Spark-filled History

By Staff
1 / 5
A Vital plug, made in Cleveland, Ohio. This is a rare primer plug with 1/2-inch pipe thread.
2 / 5
A series plug by Sudig Co. made on Dec. 12, 1914, in New York City. This type of plug allows the user to have two plugs in one cylinder.
3 / 5
An extremely rare Blake quick-detach plug. The wooden handle allowed removal without tools. This plug sells for $1,000.
4 / 5
A Rentz intensifier plug. The switch on the left enables the intensifier to be shut off after the engine is started, preventing the coils from melting. It was a wonderful invention, but didn’t last because in 1920 at $2.50 per plug, it cost five times more than other plugs.
5 / 5
The Breech-Block Ignition Co. of Torrington, Conn., made this quick-detach plug, the base of which stays in the engine.

Question: Which product of the internal
combustion age was produced by more than 3,000 manufacturers in the
United States, bearing more than 6,000 brand names and covering
many hundreds of patents? If you answered gas engines, you would be
wrong. The correct answer is spark plugs! Perhaps no other product
associated with the dawn of the gas engine was made with such a
variety of different ideas as those about the “ideal” spark
plug.

Driven by the need to prevent fouling of spark plugs by early
gas engines, which consumed oil rapidly, manufacturers tried a vast
array of cleaning schemes such as quick take-apart plugs, which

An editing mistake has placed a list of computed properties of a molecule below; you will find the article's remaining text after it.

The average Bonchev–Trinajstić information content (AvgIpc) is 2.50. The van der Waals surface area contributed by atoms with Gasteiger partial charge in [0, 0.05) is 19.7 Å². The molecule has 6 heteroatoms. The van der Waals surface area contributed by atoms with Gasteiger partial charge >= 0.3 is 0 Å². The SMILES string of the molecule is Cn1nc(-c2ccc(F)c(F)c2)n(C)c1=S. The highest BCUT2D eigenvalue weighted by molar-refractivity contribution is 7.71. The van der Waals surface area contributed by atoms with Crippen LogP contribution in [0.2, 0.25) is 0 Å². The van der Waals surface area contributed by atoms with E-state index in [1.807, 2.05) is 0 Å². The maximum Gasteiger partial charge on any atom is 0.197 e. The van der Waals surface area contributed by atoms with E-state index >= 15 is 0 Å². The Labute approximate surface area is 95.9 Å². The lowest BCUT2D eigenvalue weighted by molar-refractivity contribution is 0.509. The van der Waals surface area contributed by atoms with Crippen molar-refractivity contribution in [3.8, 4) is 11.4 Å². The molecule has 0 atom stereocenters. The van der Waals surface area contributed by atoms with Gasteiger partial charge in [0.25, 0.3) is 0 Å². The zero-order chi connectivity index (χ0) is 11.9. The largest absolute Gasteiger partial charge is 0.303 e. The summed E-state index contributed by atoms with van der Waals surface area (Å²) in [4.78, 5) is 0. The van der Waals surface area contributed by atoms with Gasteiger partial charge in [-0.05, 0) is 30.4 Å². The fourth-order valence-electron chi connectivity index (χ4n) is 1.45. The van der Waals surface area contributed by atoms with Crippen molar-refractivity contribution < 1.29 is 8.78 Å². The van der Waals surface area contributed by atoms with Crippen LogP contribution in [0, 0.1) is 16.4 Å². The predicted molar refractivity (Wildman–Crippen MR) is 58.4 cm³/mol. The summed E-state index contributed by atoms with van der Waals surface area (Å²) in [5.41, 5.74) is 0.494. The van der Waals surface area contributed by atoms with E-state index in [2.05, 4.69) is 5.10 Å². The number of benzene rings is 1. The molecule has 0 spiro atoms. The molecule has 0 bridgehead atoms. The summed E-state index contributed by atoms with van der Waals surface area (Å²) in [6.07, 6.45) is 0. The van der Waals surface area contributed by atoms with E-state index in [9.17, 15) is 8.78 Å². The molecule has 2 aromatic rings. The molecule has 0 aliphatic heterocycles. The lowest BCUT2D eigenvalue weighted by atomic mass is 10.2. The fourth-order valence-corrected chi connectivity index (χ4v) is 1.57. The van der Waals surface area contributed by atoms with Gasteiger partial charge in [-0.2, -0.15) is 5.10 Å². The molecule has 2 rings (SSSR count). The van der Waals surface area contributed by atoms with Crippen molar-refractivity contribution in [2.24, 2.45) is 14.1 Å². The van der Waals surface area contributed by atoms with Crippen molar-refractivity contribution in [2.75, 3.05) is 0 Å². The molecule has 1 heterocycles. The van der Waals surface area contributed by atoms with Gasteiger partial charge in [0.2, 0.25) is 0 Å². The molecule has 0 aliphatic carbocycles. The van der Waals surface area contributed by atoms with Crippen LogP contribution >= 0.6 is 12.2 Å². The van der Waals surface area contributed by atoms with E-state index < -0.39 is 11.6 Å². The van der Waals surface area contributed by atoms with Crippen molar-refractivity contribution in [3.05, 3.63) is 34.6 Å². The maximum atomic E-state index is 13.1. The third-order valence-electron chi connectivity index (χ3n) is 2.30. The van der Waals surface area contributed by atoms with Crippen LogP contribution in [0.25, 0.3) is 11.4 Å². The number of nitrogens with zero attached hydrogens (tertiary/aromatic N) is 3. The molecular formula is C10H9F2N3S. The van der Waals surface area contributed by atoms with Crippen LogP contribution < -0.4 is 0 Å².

could be taken apart, cleaned and reassembled by hand, while the
engine was still running! Others tried different designs of
electrodes and insulators to keep the plug from fouling.

Another problem was the difficulty of starting early engines,
especially in cold weather. This resulted in a large variety of
primer-type spark plugs, which allowed priming of the cylinder(s)
with gasoline. And other plugs were designed to assist weak
ignition systems with built-in spark intensifiers. Still other
designs incorporated dual non-grounded electrodes to use in
multiple ignition type engines, (i.e. battery and magneto) or dual
plug systems from one ignition source.

In the years of approximately 1900-1930, it seemed like anyone
who owned a machine shop or factory making products out of metal
wanted to get on the spark plug bandwagon. Ceramic companies such
as Frenchtown Porcelain of Frenchtown, N.J., and others, who were
able to supply the porcelain cores for the many small spark plug
producers, made this easier. They only had to machine the brass or
steel bases and packing nuts and they were in business.

Another way was to use a stack of compressed mica washers and
not risk the easily broken early porcelain. Those of you who have
rebuilt low-tension igniters for gas engines are familiar with
this.

We gas engine and tractor collectors can surely appreciate the
fascination of spark plug collecting, and let’s not forget the
go-alongs such as the signs, advertising, display cabinets,
etc.

We have an organization devoted to this hobby called the Spark
Plug Collectors of America, established in 1975. It is an
international organization with members in more than 13 foreign
countries.

The SPCOA publishes a 38-page quarterly magazine, The Ignitor.
Membership dues are $25 yearly, U.S. and Canada, and $35
international, which includes a subscription to The Ignitor. Join
us and you will be amazed you waited so long.

Contact Lanny Baron, president of the SPCOA at: 2969 Home St.,
Wantagh, NY 11793; (516) 426-1098.

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